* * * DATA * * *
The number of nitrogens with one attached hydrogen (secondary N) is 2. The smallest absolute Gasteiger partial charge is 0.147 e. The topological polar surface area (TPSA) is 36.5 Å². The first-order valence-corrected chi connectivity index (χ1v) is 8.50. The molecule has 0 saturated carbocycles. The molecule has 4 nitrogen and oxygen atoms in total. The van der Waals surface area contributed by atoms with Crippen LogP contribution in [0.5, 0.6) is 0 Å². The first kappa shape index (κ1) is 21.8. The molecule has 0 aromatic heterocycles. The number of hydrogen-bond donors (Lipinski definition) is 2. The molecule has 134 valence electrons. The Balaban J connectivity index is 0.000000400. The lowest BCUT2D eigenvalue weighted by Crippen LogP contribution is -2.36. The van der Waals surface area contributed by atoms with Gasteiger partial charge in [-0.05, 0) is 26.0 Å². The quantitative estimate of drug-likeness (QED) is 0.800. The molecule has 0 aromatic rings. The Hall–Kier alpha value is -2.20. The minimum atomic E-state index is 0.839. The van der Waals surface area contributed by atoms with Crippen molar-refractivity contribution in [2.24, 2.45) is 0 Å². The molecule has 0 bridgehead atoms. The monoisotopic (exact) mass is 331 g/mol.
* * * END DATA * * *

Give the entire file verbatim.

The number of nitrogens with one attached hydrogen (secondary N) is 2. The smallest absolute Gasteiger partial charge is 0.147 e. The topological polar surface area (TPSA) is 36.5 Å². The first-order valence-corrected chi connectivity index (χ1v) is 8.50. The molecule has 0 saturated carbocycles. The molecule has 4 nitrogen and oxygen atoms in total. The van der Waals surface area contributed by atoms with Crippen LogP contribution in [0.5, 0.6) is 0 Å². The first kappa shape index (κ1) is 21.8. The molecule has 0 aromatic heterocycles. The number of hydrogen-bond donors (Lipinski definition) is 2. The molecule has 134 valence electrons. The Balaban J connectivity index is 0.000000400. The lowest BCUT2D eigenvalue weighted by Crippen LogP contribution is -2.36. The van der Waals surface area contributed by atoms with Gasteiger partial charge in [-0.05, 0) is 26.0 Å². The quantitative estimate of drug-likeness (QED) is 0.800. The molecule has 0 aromatic rings. The Hall–Kier alpha value is -2.20. The minimum atomic E-state index is 0.839. The van der Waals surface area contributed by atoms with Crippen molar-refractivity contribution in [2.24, 2.45) is 0 Å². The molecule has 0 bridgehead atoms. The monoisotopic (exact) mass is 331 g/mol.